The radiator is initially installed into the radiator cabinet with only the bottom three fans push condition.  The system is filled with distilled water and allowed to bleed and fans allowed to warm up.  Then the variac is turned on to apply heat load and dialed in to 100W and the fans are adjusted to 640RPM.  The Crystalfontz is then used to monitor fan RPMs and adjusted to a good stable level and all 17 of the thermal sensors are also turned on to start recording air in, air out, water in, water out over those 17 sensors and the fan RPM.  All of these are then recorded each second and allowed to run and log temperatures for approximately 1 hour while carefully controlling ambient temperatures.  After about 30minutes the data log is brought into excel and reviewed for stability and ambient results.  After the system reaches stability while ambients are nice and level, the data is saved and trimmed and an average of the stable data is averaged.  This averaging includes the average of the fan rpms at the time of the test as well as all the temperatures.  That data is then copied to the below chart to calculate the results.  At that point the radiator fan speeds are increased to 1400RPM and heat load to 200W and the test is repeated.  Next the fans are increased to 2200RPM and heat increased to 300W and data logged and extracted again.  After push is complete, the pull fans are then added and the three tests are repeated as described above.  The most critical and difficult part of this is maintaining a constant ambient temperature.  It doesn’t have to be any one number, but it needs to hold constant with no more than about .5C rise or fall in any 30minute period.  This is why logging is used to evaluate and continue logging data if needed to collect a good data point.  Simple things like someone opening the front door for a minute will cause a sudden drop in ambient and the test has to be redone.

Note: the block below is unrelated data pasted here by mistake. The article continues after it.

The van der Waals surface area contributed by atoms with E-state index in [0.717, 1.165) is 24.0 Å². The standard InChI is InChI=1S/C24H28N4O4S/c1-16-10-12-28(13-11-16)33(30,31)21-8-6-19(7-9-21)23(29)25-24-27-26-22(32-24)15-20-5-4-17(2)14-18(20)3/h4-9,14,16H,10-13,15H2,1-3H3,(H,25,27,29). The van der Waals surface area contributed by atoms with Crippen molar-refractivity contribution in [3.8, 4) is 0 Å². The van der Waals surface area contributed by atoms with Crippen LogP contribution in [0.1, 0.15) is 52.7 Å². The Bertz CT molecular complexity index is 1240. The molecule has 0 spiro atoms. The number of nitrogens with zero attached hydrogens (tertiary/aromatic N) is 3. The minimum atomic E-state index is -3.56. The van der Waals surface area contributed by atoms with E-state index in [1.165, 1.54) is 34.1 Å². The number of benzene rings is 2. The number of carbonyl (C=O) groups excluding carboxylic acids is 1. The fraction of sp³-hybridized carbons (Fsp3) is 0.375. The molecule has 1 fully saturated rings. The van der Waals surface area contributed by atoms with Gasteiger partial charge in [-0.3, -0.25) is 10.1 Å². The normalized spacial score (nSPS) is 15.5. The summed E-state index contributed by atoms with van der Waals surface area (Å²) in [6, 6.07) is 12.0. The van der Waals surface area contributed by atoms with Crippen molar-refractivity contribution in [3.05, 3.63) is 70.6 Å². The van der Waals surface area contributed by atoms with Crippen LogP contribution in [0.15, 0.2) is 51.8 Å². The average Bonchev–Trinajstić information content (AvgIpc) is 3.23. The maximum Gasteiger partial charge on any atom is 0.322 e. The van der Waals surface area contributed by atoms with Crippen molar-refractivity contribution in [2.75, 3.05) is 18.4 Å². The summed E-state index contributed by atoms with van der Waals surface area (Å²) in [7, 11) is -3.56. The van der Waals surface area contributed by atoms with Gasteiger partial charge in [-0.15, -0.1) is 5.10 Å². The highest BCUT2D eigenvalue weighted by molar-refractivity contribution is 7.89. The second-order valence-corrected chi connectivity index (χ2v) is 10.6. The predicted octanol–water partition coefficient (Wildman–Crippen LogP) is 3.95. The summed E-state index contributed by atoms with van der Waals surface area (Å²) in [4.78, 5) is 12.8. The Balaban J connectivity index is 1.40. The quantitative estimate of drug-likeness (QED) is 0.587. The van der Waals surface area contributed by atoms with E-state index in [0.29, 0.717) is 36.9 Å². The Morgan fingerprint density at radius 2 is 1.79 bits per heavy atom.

Here is an example of one of the data points below collected:
Summary of 6 tests:

You might note the “Air. Efficiency” results, while slim in thickness the RS360 is still using up about 71-84% of the air’s available heat capacity.  This volumetric heat capacity of air is the reason why double thickness designs can’t see 100% improvements.  The air only has so much heat storage capability, so having fresh cold air is critical to gain the most out of the cooling fins.

And while this is all fine and dandy, it doesn’t mean much without some sort of comparison, so for now I’m including the RX 360 so you can see the value rad compared to its brother premium double thickness radiator.  I will have more to compare with later after completing more tests.

As you would expect the premium double thickness RX is superior in thermal performance, but with push and push+pull data you can also see than the RS with push+pull outperforms the RX with fans only in push.  You should also note the dramatic change in thermal performance relative to RPM ranging from 75 watts at 500RPM clear up to 375W at 2200RPM.  The single most dramatic factor is fan speed in radiator performance as you might expect.  Not having other data to compare there isn’t much more to say other than these will be excellent baseline radiators to compare subsequent tests.  We have two well-known radiators, one slim/value and one premium/double thickness.  As you can see the difference between slim and double thickness is about 8% or so.

Summary Bar Chart